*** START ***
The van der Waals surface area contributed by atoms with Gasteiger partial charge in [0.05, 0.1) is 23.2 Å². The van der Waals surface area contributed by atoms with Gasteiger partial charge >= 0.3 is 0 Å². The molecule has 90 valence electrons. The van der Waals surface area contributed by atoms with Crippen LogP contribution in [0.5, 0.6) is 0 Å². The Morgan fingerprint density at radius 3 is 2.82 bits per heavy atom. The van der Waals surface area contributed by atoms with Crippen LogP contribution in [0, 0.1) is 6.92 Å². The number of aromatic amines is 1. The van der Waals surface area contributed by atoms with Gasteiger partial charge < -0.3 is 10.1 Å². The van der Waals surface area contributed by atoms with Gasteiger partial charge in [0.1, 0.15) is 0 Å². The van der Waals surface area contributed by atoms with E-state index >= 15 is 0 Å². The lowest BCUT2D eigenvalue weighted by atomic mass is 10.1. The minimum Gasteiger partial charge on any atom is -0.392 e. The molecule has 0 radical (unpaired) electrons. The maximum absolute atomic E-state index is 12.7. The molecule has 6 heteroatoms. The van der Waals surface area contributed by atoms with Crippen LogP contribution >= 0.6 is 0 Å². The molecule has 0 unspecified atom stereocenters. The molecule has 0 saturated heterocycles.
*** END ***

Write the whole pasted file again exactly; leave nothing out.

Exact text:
The van der Waals surface area contributed by atoms with Gasteiger partial charge in [0.05, 0.1) is 23.2 Å². The van der Waals surface area contributed by atoms with Gasteiger partial charge >= 0.3 is 0 Å². The molecule has 90 valence electrons. The van der Waals surface area contributed by atoms with Crippen LogP contribution in [0.5, 0.6) is 0 Å². The Morgan fingerprint density at radius 3 is 2.82 bits per heavy atom. The van der Waals surface area contributed by atoms with Crippen LogP contribution in [0, 0.1) is 6.92 Å². The number of aromatic amines is 1. The van der Waals surface area contributed by atoms with Gasteiger partial charge < -0.3 is 10.1 Å². The van der Waals surface area contributed by atoms with Gasteiger partial charge in [0.1, 0.15) is 0 Å². The van der Waals surface area contributed by atoms with E-state index >= 15 is 0 Å². The lowest BCUT2D eigenvalue weighted by atomic mass is 10.1. The minimum Gasteiger partial charge on any atom is -0.392 e. The molecule has 0 radical (unpaired) electrons. The maximum absolute atomic E-state index is 12.7. The molecule has 6 heteroatoms. The van der Waals surface area contributed by atoms with Crippen LogP contribution >= 0.6 is 0 Å². The molecule has 0 unspecified atom stereocenters. The molecule has 0 saturated heterocycles.